Meager

I grew up with meager everything. We didn’t even own a house. We didn’t have a television set and there were no neighbours to go to to have some interaction. The only two gadgets my father had were both essentials to our living; a transistor radio to track the ever-changing weather and a flashlight he used to patrol the fishpond in the night. 

We didn’t own a table and chairs aside from what my father fashioned himself from bits and pieces of wood he could find lying around. Beds, closets, cabinets, sofas were unknown to us. We had plastic plates and cups, few cutleries, a couple of pots and one pan. Nothing we could not bundle and take in a moment notice which usually the case. 

Our pillows were made by my mother from cotton-like fluff obtained from Kapok tree seed pods we gathered wherever we could find them. We, siblings, shared two blankets between the six of us and slept under one mosquito net. No wonder I have insomnia.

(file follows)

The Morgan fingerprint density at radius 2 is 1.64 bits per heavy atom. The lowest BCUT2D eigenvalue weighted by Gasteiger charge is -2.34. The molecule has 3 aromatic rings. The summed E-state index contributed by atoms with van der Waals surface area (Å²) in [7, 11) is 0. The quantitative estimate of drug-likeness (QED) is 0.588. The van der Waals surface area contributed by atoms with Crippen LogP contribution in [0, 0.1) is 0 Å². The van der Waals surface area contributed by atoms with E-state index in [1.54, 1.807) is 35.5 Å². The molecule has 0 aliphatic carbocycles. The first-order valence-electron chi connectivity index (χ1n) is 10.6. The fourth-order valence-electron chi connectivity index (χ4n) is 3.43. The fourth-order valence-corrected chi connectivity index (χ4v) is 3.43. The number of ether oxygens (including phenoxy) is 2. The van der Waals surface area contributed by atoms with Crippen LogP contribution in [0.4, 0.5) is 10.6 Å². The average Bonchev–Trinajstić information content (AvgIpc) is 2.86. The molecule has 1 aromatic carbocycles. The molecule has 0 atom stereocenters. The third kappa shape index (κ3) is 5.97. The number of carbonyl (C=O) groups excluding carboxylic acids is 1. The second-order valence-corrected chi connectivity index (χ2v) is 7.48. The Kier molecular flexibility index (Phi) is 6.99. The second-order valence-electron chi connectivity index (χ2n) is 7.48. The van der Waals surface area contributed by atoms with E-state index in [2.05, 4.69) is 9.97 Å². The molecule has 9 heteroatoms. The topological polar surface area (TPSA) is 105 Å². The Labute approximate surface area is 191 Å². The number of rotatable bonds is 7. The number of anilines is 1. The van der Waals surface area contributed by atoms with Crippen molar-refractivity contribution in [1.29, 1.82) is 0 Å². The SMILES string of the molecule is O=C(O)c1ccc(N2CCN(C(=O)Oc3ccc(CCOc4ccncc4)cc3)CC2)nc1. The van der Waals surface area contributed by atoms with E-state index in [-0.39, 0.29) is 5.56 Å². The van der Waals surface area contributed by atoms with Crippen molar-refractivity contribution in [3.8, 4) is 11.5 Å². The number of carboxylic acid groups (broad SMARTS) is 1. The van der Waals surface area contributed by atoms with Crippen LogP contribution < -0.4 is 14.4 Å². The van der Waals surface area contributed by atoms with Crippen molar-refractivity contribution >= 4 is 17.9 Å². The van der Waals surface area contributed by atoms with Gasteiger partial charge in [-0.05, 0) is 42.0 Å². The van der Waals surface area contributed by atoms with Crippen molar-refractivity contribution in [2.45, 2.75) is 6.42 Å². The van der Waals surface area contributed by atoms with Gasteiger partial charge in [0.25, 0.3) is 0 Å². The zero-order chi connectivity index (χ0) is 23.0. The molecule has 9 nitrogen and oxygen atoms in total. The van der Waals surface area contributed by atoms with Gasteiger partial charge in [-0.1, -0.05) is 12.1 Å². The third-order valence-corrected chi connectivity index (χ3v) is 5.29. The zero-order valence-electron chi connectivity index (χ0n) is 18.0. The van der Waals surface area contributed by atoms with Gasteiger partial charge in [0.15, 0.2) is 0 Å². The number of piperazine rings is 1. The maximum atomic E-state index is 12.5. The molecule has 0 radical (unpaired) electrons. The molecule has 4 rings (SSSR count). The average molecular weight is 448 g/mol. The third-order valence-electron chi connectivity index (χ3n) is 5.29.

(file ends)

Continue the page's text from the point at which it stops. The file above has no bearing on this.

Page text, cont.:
I saw and held a telephone for the first time when I was fifteen. I finally owned a wristwatch when I was 17 (almost eighteen) and by that time, I was already married to my ex and could afford a little bit more than before. That was when the bad dreams turned into full-blown nightmares… 

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